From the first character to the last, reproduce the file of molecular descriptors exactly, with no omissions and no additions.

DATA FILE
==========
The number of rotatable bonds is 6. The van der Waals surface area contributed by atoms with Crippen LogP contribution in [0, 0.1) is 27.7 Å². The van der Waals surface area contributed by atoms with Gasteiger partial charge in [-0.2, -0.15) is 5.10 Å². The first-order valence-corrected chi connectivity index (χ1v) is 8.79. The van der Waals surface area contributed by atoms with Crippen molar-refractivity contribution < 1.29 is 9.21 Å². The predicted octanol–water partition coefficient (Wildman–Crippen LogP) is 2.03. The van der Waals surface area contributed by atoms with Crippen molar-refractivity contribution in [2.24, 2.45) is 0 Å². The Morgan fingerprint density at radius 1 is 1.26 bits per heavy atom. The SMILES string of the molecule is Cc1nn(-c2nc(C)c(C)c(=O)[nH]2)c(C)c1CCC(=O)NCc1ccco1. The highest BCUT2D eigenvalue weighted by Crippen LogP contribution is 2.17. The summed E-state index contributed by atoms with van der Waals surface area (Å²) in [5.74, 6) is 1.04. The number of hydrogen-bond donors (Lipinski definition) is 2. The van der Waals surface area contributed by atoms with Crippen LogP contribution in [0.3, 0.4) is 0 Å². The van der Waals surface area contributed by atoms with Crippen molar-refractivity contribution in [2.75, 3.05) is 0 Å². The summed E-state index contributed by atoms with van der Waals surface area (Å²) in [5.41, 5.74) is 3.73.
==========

The number of rotatable bonds is 6. The van der Waals surface area contributed by atoms with Crippen LogP contribution in [0, 0.1) is 27.7 Å². The van der Waals surface area contributed by atoms with Gasteiger partial charge in [-0.2, -0.15) is 5.10 Å². The first-order valence-corrected chi connectivity index (χ1v) is 8.79. The van der Waals surface area contributed by atoms with Crippen molar-refractivity contribution < 1.29 is 9.21 Å². The predicted octanol–water partition coefficient (Wildman–Crippen LogP) is 2.03. The van der Waals surface area contributed by atoms with Crippen molar-refractivity contribution in [2.24, 2.45) is 0 Å². The Morgan fingerprint density at radius 1 is 1.26 bits per heavy atom. The SMILES string of the molecule is Cc1nn(-c2nc(C)c(C)c(=O)[nH]2)c(C)c1CCC(=O)NCc1ccco1. The highest BCUT2D eigenvalue weighted by Crippen LogP contribution is 2.17. The summed E-state index contributed by atoms with van der Waals surface area (Å²) in [5.74, 6) is 1.04. The number of hydrogen-bond donors (Lipinski definition) is 2. The van der Waals surface area contributed by atoms with Crippen LogP contribution in [0.3, 0.4) is 0 Å². The van der Waals surface area contributed by atoms with Crippen molar-refractivity contribution in [2.75, 3.05) is 0 Å². The summed E-state index contributed by atoms with van der Waals surface area (Å²) in [5.41, 5.74) is 3.73.